James and Ruth Harwood are long-time parishioners of St Barnabas. They first met in London in 1967 while living in the same building, Ruth flatting with her girlfriends in the basement, and James on the third floor with his mates.

Ruth had travelled to the UK in 1965 with her friend to work as a nurse in London. The two flatting groups would go out to parties and to the local pub and so they got to know each other. During the summer Ruth and her girlfriends took a 3-month trip to Europe and Scandinavia and while she was away, she stored her winter gear with James. When she came back Ruth and her friends ended up living in a different flat, but she kept in touch with James.

James spent nine years in the British Army as an electrical technician and was now working as a computer technician, he asked Ruth to marry him, and she said yes but he had to write to her father in New Zealand to get permission. They were married in 1968 and lived in Leigh, south of London for six years. Their first child Mark was born in Leigh and when he was 19 months old, they emigrated to New Zealand as James got a job as a computer tech in Christchurch in 1971. Their daughter Angela arrived in 1975. They first lived in Memorial Ave and then moved to a house in Watford Street which they bought from the Lorimers.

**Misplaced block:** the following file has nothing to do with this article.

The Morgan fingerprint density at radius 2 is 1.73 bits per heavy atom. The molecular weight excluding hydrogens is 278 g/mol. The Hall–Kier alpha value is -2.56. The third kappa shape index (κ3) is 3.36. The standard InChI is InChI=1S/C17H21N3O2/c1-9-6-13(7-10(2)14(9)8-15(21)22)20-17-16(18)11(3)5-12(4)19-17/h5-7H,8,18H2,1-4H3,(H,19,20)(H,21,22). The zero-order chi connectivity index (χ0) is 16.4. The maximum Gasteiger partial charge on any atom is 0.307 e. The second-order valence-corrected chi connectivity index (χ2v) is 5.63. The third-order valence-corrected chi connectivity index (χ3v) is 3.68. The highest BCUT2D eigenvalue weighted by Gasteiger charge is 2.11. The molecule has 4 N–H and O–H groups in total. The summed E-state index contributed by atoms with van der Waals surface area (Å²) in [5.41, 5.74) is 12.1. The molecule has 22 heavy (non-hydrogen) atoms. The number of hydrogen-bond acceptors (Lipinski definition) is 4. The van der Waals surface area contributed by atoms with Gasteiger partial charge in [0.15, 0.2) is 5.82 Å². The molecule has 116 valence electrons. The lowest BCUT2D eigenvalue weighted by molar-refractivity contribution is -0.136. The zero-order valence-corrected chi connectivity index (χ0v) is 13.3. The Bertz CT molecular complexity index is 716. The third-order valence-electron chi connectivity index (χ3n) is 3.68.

James was responsible for installing and maintaining New Zealand Customs first computer system at Christchurch Airport. After 23 years in the computer business, James moved to a company that made and repaired Wheelchairs, after two and a half years it closed, and James and a colleague started their own business making and repairing wheelchairs where he worked for 20 years. James said how much he enjoyed it as “you were making something that was useful and for the first time in my life people said thank you to me.” He remembers one time when a little girl came up to him and gave him a big slobbery kiss and hugged him for making her a wheelchair. “It really touched my heart.” He said if he sees a wheelchair now, he can tell if he made it by the welds.

James has had a great interest in trains, he began building locomotives in 1953 at the age of 15 and has won first prize in Gold Medal in NZ 1981, 1986, 1988, 1990 and at the Model Engineer Exhibition 1997 and1998. He even sold one of his engines at Christie’s, South Kensington Exceptional Scientific and Engineering Works of Art, Instruments, and Models in 1990. He has made many engines for various people over the years. He builds them from scratch, making the tiny pieces of the working engine, and says he spends thousands of hours building them.

I asked him what he got out of it, and his reply “I get a lot of frustration making it but then a great sense of achievement, I never give in, I battle it out until it is finished.” A pretty good motto for life, really!      Jo Cotton

By Jo Cotton